1 lb, 5 lbs
Spinach Leaf Extract
$45.00 – $210.00
Spinach is a rich source of beta carotene, lutein and xanthene, all of which are beneficial for eyesight*. Beta carotene is supplied to the eyes by cooked spinach. It can prevent people from suffering from vitamin A deficiency, itching eyes, eye ulcers and dry eyes. This is also due to some of the anti-inflammatory properties of spinach, which can reduce the puffiness or irritation in the eyes.
Organic Spinach leaf powder
Nutrition Facts 100 grams
Amount Per Serving
Total Fat 0g
Saturated Fat 0g
Trans Fat 0g
Total Carbohydrate 41g
Dietary Fiber 21g
Sugars 0g Added 0 sugar
Vitamin A 93730 IU
Vitamin D 0 mcg
Calcium 917 mg
Iron 21 mg
Vitamin C 94 mg
*Percent Daily Values are based on a 2000 calorie diet. Your daily values may be higher or lower depending on your calorie needs.
Ingredients: Organic Spinach leaf powder
- Asai A, Terasaki M, Nagao A. An epoxide-furanoid rearrangement of spinach neoxanthin occurs in the gastrointestinal tract of mice and in vitro: formation and cytostatic activity of neochrome stereoisomers. J Nutr. 2004 Sep;134(9):2237-43. 2004. PMID:15333710.
- Asai A, Yonekura L and Nagao A. Low bioavailability of dietary epoxyxanthophylls in humans. Br J Nutr. 2008 Aug;100(2):273-277. 2008.
- Chung HY, Rasmussen HM, Johnson EJ. Lutein bioavailability is higher from lutein-enriched eggs than from supplements and spinach in men. J Nutr. 2004 Aug;134(8):1887-93. 2004. PMID:15284371. • Edenharder R, Keller G, Platt KL, Unger KK. Isolation and characterization of structurally novel antimutagenic flavonoids from spinach (Spinacia oleracea). J Agric Food Chem 2001 Jun;49(6):2767-73. 2001. PMID:12950.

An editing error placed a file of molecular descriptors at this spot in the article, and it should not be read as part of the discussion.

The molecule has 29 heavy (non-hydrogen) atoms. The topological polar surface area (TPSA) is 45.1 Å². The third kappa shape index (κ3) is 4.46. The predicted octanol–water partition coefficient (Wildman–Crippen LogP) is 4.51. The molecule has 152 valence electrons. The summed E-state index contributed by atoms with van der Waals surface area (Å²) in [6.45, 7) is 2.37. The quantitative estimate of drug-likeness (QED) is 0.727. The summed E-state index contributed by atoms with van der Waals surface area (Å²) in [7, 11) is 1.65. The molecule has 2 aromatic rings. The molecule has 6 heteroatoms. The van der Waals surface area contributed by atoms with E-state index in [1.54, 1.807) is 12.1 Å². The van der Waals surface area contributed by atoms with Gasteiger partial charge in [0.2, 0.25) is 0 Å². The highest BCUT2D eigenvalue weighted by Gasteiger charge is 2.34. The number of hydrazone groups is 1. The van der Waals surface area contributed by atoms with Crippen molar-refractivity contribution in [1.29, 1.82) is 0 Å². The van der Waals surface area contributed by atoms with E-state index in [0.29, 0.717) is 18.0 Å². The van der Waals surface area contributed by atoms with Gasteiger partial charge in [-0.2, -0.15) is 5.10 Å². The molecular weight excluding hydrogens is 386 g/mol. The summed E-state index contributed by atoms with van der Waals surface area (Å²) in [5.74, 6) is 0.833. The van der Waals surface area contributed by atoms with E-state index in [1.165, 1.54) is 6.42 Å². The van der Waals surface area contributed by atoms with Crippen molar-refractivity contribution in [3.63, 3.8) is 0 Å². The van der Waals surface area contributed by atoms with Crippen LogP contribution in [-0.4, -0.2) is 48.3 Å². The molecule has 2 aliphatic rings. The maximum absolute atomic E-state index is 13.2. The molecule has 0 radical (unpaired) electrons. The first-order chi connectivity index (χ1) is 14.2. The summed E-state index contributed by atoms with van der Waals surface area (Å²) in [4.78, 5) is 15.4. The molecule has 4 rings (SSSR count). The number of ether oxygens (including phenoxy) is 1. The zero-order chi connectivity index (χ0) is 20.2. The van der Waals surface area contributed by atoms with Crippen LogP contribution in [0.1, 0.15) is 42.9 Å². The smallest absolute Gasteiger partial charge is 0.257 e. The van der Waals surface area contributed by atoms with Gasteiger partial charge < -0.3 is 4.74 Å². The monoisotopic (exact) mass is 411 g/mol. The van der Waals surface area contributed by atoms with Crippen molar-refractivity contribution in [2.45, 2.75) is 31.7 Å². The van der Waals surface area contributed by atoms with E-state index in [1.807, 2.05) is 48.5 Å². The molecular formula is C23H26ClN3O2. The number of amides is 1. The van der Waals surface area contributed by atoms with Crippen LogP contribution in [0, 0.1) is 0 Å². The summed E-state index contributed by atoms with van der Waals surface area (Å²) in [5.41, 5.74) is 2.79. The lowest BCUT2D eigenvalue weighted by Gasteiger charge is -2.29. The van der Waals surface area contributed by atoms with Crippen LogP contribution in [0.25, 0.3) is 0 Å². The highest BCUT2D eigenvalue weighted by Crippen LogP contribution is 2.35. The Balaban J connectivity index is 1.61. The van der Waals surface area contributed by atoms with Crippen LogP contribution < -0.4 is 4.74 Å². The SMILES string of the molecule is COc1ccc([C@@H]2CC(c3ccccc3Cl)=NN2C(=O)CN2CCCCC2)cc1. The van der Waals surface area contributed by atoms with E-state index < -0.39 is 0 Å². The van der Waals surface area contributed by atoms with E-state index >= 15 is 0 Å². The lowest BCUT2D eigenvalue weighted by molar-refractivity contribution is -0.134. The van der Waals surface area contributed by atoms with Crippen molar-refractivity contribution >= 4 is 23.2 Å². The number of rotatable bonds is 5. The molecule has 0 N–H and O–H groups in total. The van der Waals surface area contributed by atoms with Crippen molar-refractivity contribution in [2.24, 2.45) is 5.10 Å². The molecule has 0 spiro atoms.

- Gates MA, Tworoger SS, Hecht JL, De Vivo I, Rosner B, Hankinson SE. A prospective study of dietary flavonoid intake and incidence of epithelial ovarian cancer. Int J Cancer. 2007 Apr 30; [Epub ahead of print]. 2007. PMID:17471564.
- genannt Bonsmann SS, Walczyk T, Renggli S et al. Oxalic acid does not influence nonhaem iron absorption in humans: a comparison of kale and spinach meals. Eur J Clin Nutr. 2008 Mar;62(3):336-41. Epub 2007 Apr 18. 2008.
- Longnecker MP, Newcomb PA, Mittendorf R, et al. Intake of carrots, spinach, and supplements containing vitamin A in relation to risk of breast cancer. Cancer Epidemiol Biomarkers Prev 1997 Nov;6(11):887-92. 1997. PMID:12980.
- Lucarini M, Lanzi S, D’Evoli L et al. Intake of vitamin A and carotenoids from the Italian population–results of an Italian total diet study. Int J Vitam Nutr Res. 2006 May;76(3):103-9. 2006. • Makiko I, Mutsuko T, and Takashi N. Influence of the Amount of Boiling Water on the Sensory Evaluation, Oxalic Acid and Potassium Content of Boiled Spinach. Journal of Cookery Science of Japan 2005, 38(4):343-349. 2005.
- Manach C, Scalbert A, Morand C, Rémésy C, Jiménez L. Polyphenols: food sources and bioavailability. Am J Clin Nutr. 2004 May;79(5):727-47. 2004. PMID:15113710.
- Morris MC, Evans DA, Tangney CC, Bienias JL, Wilson RS. Associations of vegetable and fruit consumption with age-related cognitive change. Neurology. 2006 Oct 24;67(8):1370-6. 2006. PMID:17060562.
- Okazaki K, Oka N, Shinano T et al. Differences in the metabolite profiles of spinach (Spinacia oleracea L.) leaf in different concentrations of nitrate in the culture solution. Plant Cell Physio. 2008 Feb;49(2):170-7. Epub 2007 Dec 17. 2008.